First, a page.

Hello readers, my name is Lazy Stormtrooper and as a quick introduction to myself, I love to talk about Star Wars (why I am here) , editing videos is one of my favorite thing s to do in life and I love to play video games. So today as my first post I will be discussing the State of Star Wars video games since the Disney buyout in late 2012.
As we all know by now (unless you have been living under a rock), Disney has bought Lucasfilm (which came w/ the Star Wars and Indiana Jones franchises) and announced Star Wars: Episode VII. After that happened the internet exploded with rampart rumors and speculation and personally I started jumping off walls. But during this time LucasArts which was also brought in the acquisition was quietly put on standby.
When this happened six games stopped their development (along with an online service that was suppose to revolutionize the industry). These games included 1313, First Assault, Outpost, also a open-world RPG, another first-person shooter and a flight-sim.
In March 2013 the news of the of the pause hit fans and gamers alike and it was as if millions of voices suddenly cried out in sadness. Pretty much everyone one who was following any of those project were saddened by the news. If these games did well it would be the start of a new golden age for LucasArts. Even notable internet personalities such as some of the cast of the Youtube channel SmoshGames talked about how they were disappointed in the halting of these projects (for them they were mostly looking forward to 1313). But then it got worse.
On April 3rd, 2013, about one month after the news of the “pausing” of the aforementioned projects The Walt Disney Company closed LucasArt’s development division. 150 people lost their jobs and the company was reduced to only about ten workers who would run the licensing department for any new games to be developed from the the series LucasArts used to create/distribute. At this point in time the future of Star wars games were unknown. All of the games that were in development at the time were deemed by the public to be canceled till further notice (still waiting for that further notice). The only news we got in this time period was that a RPG-game set in the Dark Times era was in the concept phases but that was quickly debunked.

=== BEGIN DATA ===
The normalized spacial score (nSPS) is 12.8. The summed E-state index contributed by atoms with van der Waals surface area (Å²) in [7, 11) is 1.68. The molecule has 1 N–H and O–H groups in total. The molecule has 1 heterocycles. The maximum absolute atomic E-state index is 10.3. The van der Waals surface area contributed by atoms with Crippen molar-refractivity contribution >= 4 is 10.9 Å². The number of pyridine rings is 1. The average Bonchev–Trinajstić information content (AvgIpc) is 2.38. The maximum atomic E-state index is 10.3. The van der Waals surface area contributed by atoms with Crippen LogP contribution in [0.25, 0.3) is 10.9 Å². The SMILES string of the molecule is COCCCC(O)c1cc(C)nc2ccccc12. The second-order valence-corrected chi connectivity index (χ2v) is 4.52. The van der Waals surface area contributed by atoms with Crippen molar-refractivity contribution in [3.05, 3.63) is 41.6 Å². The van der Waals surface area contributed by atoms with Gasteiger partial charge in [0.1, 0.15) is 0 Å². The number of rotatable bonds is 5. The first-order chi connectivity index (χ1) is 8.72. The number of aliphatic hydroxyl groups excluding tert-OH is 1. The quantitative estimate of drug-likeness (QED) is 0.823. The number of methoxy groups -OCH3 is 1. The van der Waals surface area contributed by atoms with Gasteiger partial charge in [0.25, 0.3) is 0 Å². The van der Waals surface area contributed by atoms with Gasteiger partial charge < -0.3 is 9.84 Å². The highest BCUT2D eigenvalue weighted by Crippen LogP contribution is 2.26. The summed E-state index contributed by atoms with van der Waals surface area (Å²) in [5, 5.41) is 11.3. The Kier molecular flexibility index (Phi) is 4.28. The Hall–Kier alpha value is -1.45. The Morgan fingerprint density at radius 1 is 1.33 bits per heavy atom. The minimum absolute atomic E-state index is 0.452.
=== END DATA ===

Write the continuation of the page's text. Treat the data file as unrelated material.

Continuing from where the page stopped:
Then on May 6th, 2013, Disney made a conversational move and official declared that all Star Wars games in the near-future will be made by Electronic Arts and its subsidiaries. While personally I kinda liked the move as in some of my favorite game series are made under the EA name brand such as Need for Speed, Mass Effect, and Battlefield. But a large number of people did not like the polices EA had in place with online passes and their downloadable content (Note that since the announcement on May 6th EA has halted it Online Pass program for any new games). Then everyone forgot about all of that (for he most part) when EA developer, DICE, announced the reboot of the Battlefront franchise at EA’s E3 press conference.
Now, even though EA’s DLC polices are still debatable the future of Star Wars gaming looks amazing. With legendary developers like BioWare, DICE, and Visceral designing more parts of the Star Wars galaxy to play in it and rumors of a Jedi Knight 3 in development along with Battlefront it looks like we are going to have an awesomely fun next few years.
Come back soon for my top ten best and worst Star Wars games of all time.
Also if you have any constructive criticism or suggestion for what I should write for future posts please tell in the comments. Thank you.